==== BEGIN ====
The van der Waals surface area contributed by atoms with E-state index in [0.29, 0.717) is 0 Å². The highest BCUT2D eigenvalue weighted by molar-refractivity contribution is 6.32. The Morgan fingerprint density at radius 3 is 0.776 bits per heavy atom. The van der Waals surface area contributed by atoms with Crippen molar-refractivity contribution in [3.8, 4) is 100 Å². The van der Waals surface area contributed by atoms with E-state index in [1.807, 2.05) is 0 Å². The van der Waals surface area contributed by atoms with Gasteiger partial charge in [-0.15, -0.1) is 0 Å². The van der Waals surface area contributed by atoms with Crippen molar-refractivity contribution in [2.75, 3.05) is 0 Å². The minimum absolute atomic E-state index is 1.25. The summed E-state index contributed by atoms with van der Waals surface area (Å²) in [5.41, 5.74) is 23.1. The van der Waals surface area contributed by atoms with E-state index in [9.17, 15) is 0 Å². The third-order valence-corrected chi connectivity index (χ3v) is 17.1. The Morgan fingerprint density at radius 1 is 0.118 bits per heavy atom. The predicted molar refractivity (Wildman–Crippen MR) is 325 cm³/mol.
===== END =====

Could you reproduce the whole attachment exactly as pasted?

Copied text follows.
The van der Waals surface area contributed by atoms with E-state index in [0.29, 0.717) is 0 Å². The highest BCUT2D eigenvalue weighted by molar-refractivity contribution is 6.32. The Morgan fingerprint density at radius 3 is 0.776 bits per heavy atom. The van der Waals surface area contributed by atoms with Crippen molar-refractivity contribution in [3.8, 4) is 100 Å². The van der Waals surface area contributed by atoms with E-state index in [1.807, 2.05) is 0 Å². The van der Waals surface area contributed by atoms with Gasteiger partial charge in [-0.15, -0.1) is 0 Å². The van der Waals surface area contributed by atoms with Crippen molar-refractivity contribution in [2.75, 3.05) is 0 Å². The minimum absolute atomic E-state index is 1.25. The summed E-state index contributed by atoms with van der Waals surface area (Å²) in [5.41, 5.74) is 23.1. The van der Waals surface area contributed by atoms with E-state index in [9.17, 15) is 0 Å². The third-order valence-corrected chi connectivity index (χ3v) is 17.1. The Morgan fingerprint density at radius 1 is 0.118 bits per heavy atom. The predicted molar refractivity (Wildman–Crippen MR) is 325 cm³/mol.